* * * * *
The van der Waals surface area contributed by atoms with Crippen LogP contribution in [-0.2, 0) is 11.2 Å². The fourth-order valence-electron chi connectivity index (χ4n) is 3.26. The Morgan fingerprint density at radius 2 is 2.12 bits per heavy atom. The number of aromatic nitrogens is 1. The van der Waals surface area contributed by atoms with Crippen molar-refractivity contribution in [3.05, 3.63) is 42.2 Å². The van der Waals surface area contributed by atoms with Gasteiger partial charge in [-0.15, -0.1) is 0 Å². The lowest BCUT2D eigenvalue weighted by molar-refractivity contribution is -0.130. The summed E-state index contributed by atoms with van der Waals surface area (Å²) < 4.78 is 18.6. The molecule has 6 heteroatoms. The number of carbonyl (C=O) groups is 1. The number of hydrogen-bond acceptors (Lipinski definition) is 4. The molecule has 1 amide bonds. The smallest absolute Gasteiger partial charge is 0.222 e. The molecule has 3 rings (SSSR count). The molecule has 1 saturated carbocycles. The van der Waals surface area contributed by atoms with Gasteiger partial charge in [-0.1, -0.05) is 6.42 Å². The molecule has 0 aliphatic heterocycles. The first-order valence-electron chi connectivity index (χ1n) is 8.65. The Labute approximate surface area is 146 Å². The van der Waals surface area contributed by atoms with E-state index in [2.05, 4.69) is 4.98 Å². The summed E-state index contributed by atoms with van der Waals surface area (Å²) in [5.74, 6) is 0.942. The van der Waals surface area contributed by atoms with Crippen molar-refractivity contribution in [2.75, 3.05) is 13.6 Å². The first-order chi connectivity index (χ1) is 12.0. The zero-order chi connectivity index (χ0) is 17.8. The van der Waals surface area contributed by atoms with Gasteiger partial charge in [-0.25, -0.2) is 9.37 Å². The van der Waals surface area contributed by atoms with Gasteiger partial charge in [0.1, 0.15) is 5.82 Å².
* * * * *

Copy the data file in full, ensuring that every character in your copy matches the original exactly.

The van der Waals surface area contributed by atoms with Crippen LogP contribution in [-0.2, 0) is 11.2 Å². The fourth-order valence-electron chi connectivity index (χ4n) is 3.26. The Morgan fingerprint density at radius 2 is 2.12 bits per heavy atom. The number of aromatic nitrogens is 1. The van der Waals surface area contributed by atoms with Crippen molar-refractivity contribution in [3.05, 3.63) is 42.2 Å². The van der Waals surface area contributed by atoms with Gasteiger partial charge in [-0.15, -0.1) is 0 Å². The lowest BCUT2D eigenvalue weighted by molar-refractivity contribution is -0.130. The summed E-state index contributed by atoms with van der Waals surface area (Å²) < 4.78 is 18.6. The molecule has 6 heteroatoms. The number of carbonyl (C=O) groups is 1. The number of hydrogen-bond acceptors (Lipinski definition) is 4. The molecule has 1 amide bonds. The smallest absolute Gasteiger partial charge is 0.222 e. The molecule has 3 rings (SSSR count). The molecule has 1 saturated carbocycles. The van der Waals surface area contributed by atoms with Gasteiger partial charge in [-0.1, -0.05) is 6.42 Å². The molecule has 0 aliphatic heterocycles. The first-order valence-electron chi connectivity index (χ1n) is 8.65. The Labute approximate surface area is 146 Å². The van der Waals surface area contributed by atoms with E-state index in [2.05, 4.69) is 4.98 Å². The summed E-state index contributed by atoms with van der Waals surface area (Å²) in [5.74, 6) is 0.942. The van der Waals surface area contributed by atoms with Crippen molar-refractivity contribution in [2.75, 3.05) is 13.6 Å². The first-order chi connectivity index (χ1) is 12.0. The zero-order chi connectivity index (χ0) is 17.8. The van der Waals surface area contributed by atoms with Gasteiger partial charge in [-0.25, -0.2) is 9.37 Å². The van der Waals surface area contributed by atoms with Gasteiger partial charge in [0.1, 0.15) is 5.82 Å².